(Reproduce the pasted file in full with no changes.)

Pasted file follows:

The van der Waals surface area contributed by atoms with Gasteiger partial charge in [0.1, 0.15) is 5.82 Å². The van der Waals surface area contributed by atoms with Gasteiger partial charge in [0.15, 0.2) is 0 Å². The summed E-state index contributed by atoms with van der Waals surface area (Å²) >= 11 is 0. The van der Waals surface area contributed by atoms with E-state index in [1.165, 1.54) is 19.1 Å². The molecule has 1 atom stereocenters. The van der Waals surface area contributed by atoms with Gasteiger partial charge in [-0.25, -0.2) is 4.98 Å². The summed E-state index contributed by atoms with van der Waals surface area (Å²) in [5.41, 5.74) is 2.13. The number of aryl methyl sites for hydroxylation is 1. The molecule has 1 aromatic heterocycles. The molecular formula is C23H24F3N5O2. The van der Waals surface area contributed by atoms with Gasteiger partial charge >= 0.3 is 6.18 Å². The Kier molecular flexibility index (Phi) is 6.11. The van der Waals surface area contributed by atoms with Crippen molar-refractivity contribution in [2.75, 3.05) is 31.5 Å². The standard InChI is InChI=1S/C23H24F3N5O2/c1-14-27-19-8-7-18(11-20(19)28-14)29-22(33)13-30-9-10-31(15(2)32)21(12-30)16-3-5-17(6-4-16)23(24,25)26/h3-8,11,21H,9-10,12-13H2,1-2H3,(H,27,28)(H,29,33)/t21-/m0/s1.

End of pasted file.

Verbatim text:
The van der Waals surface area contributed by atoms with Gasteiger partial charge in [0.1, 0.15) is 5.82 Å². The van der Waals surface area contributed by atoms with Gasteiger partial charge in [0.15, 0.2) is 0 Å². The summed E-state index contributed by atoms with van der Waals surface area (Å²) >= 11 is 0. The van der Waals surface area contributed by atoms with E-state index in [1.165, 1.54) is 19.1 Å². The molecule has 1 atom stereocenters. The van der Waals surface area contributed by atoms with Gasteiger partial charge in [-0.25, -0.2) is 4.98 Å². The summed E-state index contributed by atoms with van der Waals surface area (Å²) in [5.41, 5.74) is 2.13. The number of aryl methyl sites for hydroxylation is 1. The molecule has 1 aromatic heterocycles. The molecular formula is C23H24F3N5O2. The van der Waals surface area contributed by atoms with Gasteiger partial charge >= 0.3 is 6.18 Å². The Kier molecular flexibility index (Phi) is 6.11. The van der Waals surface area contributed by atoms with Crippen molar-refractivity contribution in [2.75, 3.05) is 31.5 Å². The standard InChI is InChI=1S/C23H24F3N5O2/c1-14-27-19-8-7-18(11-20(19)28-14)29-22(33)13-30-9-10-31(15(2)32)21(12-30)16-3-5-17(6-4-16)23(24,25)26/h3-8,11,21H,9-10,12-13H2,1-2H3,(H,27,28)(H,29,33)/t21-/m0/s1.